This is the Next-Gen Technology That Special Forces Want

By Chris Mills on at

It's tough being a real-life James Bond -- rather than having Q meet all your technological needs, you actually have to ask real people to try and build your gadgets for you. Mind you, at least that means we can take a sneak peek at all the next-gen tech that US Special Forces are asking for.


Magic Super-Quiet Bullets

The first thing that springs to light in their list of requests is that the commandos are asking for better subsonic bullets. The advantages of subsonic, quiet bullets are fairly stark: no noise means you can be sneakier, which for special forces running round in the middle of Afghanistan can be a matter of life and death. The disadvantages are less well-publicised, however: subsonic bullets are less lethal, less accurate and with a smaller range than their faster-moving cousins. This is a result of the lower velocity of the subsonic bullets, and there's no real getting round this: a fast bullet produces a sonic boom, which is the "crack" you hear when a gun's fired. Slow the bullet down, and you lose the crack, but also lose a lot of accuracy and range. So, despite what Call of Duty might have you believe, "silenced" weapons are quite different, and in many respects quite a lot worse, than the noisy equivalents.

This state of affairs isn't acceptable to the Pentagon's top tier of commandos, though; used to getting pretty much whatever they want in terms of gear, they're making demands for better subsonic ammunition. For a start, despite the size and breadth of the US armed forces, there aren't any ammunitions certified for use by the US military. The Pentagon is also hoping that someone can come up with a solution to some of the problems posed by subsonic ammo: the demands they've laid out say that the new subsonic ammo has to be "equal to other quality ammunition for each of the respective calibers", and have a "minimum 40 decibel reduction in sound" from normal ammunition. Not asking for much, then.


Medics get all Star Trek

The special forces don't only have their eyes on purely military technology, though. Another one of their requests is for a device that's something like a modern-day tricorder, combining the functionality of a bunch of different diagnostic devices into a single unit. To be precise, the proposed unit will be able to do:

- Ultrasound (looking through your skin)
- Capnography (CO2 concentration, vital information for anaesthesia)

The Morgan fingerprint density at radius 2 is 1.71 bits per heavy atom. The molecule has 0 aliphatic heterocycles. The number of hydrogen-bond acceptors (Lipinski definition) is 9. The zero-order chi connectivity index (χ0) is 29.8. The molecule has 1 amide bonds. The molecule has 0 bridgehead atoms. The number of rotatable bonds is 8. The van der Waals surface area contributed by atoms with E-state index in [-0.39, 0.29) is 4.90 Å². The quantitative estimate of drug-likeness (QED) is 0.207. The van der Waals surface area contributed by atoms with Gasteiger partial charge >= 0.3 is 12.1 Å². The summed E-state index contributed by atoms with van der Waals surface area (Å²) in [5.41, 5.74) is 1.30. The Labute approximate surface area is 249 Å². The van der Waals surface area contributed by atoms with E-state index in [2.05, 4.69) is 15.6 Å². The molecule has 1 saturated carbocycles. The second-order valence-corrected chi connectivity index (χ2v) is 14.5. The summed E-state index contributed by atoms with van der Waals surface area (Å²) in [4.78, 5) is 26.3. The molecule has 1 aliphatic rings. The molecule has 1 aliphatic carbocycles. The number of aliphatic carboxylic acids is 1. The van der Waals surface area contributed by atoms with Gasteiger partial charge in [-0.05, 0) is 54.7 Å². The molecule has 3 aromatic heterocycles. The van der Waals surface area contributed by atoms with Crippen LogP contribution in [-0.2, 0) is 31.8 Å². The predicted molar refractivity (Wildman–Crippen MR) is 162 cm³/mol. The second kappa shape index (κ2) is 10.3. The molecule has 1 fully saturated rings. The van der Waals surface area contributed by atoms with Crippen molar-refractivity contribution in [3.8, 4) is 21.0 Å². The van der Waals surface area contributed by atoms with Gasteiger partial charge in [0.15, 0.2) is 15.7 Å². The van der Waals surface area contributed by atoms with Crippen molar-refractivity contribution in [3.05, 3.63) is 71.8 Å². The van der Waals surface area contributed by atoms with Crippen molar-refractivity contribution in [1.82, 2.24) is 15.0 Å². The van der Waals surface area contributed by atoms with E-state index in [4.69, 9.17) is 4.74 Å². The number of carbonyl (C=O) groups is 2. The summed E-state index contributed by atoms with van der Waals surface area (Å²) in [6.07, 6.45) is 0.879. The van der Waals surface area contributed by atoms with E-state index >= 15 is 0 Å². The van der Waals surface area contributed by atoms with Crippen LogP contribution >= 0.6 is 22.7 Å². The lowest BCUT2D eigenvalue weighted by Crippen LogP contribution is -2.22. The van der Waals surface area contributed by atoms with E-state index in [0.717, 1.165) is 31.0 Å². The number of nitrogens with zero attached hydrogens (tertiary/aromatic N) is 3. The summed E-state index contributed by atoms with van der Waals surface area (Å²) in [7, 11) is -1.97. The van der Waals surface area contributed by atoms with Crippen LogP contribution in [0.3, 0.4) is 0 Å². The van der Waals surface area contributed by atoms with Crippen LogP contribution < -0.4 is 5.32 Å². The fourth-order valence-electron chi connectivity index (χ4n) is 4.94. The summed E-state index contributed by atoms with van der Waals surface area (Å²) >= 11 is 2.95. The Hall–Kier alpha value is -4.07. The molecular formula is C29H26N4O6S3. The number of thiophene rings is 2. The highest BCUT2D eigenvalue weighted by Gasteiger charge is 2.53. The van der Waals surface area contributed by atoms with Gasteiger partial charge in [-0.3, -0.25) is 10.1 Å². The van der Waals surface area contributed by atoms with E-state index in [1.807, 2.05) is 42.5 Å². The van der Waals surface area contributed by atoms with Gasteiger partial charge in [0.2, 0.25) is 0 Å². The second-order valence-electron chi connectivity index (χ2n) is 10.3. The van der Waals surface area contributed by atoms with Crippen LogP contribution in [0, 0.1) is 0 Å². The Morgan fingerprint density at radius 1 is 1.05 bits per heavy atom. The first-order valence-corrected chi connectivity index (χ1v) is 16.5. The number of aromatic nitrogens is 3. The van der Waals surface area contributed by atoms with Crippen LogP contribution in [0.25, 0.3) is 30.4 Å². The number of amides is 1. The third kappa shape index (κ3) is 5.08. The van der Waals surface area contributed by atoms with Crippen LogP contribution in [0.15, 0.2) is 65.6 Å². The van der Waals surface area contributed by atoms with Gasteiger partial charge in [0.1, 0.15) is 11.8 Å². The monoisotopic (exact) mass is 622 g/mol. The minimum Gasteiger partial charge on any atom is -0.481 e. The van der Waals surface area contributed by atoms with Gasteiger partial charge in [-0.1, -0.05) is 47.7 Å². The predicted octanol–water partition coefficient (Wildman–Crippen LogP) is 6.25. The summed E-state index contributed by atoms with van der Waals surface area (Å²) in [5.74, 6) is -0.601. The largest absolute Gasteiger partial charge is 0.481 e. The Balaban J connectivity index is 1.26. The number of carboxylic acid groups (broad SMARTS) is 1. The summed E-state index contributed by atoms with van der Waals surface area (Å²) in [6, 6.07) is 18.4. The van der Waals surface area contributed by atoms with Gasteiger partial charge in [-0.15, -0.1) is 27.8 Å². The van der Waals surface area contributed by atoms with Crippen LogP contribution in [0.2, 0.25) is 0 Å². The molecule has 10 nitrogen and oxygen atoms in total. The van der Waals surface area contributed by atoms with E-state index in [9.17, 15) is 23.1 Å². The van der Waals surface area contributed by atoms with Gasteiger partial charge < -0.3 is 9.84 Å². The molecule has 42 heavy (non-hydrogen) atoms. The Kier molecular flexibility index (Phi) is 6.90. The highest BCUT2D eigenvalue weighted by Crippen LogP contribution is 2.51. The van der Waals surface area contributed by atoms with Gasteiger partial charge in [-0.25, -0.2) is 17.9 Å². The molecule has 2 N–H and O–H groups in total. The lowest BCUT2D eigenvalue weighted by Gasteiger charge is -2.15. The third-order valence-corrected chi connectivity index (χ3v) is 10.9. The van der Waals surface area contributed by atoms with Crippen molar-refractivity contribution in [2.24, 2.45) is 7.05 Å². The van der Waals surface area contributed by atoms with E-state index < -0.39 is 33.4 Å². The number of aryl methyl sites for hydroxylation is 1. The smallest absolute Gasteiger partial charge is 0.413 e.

- Blood pressure
- Pulse oximetry (oxygen concentration to you and me)
- Haemoglobin levels (also useful for badly injured casualties)
- Electocardiography monitoring (heart stuff)
- Video laryngoscope (for having a peek inside you)
- Defibrillation (zapping you back into life)

While it won't do the diagnosing for you, having a shoebox-sized machine that can do operating-theatre-style monitoring on patients is a big step forward. The proposal actually makes technological sense as well -- by getting rid of the separate monitor, power source and processing unit from each of the different sensors, you should be able to get the combined weight of all the sensors down to something close to the 3 kilos that the commandos want. Shame that it takes the military to push these kinds of innovation through, but still, progress is progress.


Ultrabooks Eat Your Heart Out

The final thing that came to our attention was the Pentagon's desire for a "light-weight, low-power man-portable memory storage and computation device" -- basically a portable powerful computer. While you might be thinking, yeah, there's not much unrealistic about that, the specific demands for this machine require 16 terabytes of non-volatile storage (so there go HDDs), and a teraflop of processing power. That's basically a small supercomputer, the sort of thing people use to run complex algorithms for weather or fluid dynamics. And the Pentagon wants to make it man-portable. Yeah, right.

Oh, and if that wasn't enough, it needs to have an integrated power source that runs for 24 hours on a single charge, and has to produce less heat than your typical laptop.

Screw the Pentagon, I reckon anyone who can make a system like that has a pretty solid product on their hands. So, if you were wondering where all the US' money has gone, look no further; they're trying to make some kind of super-laptop. Wonder if it'll run Crysis though? [US SOCOM via Wired]

All images courtesy Ministry of Defence Image Database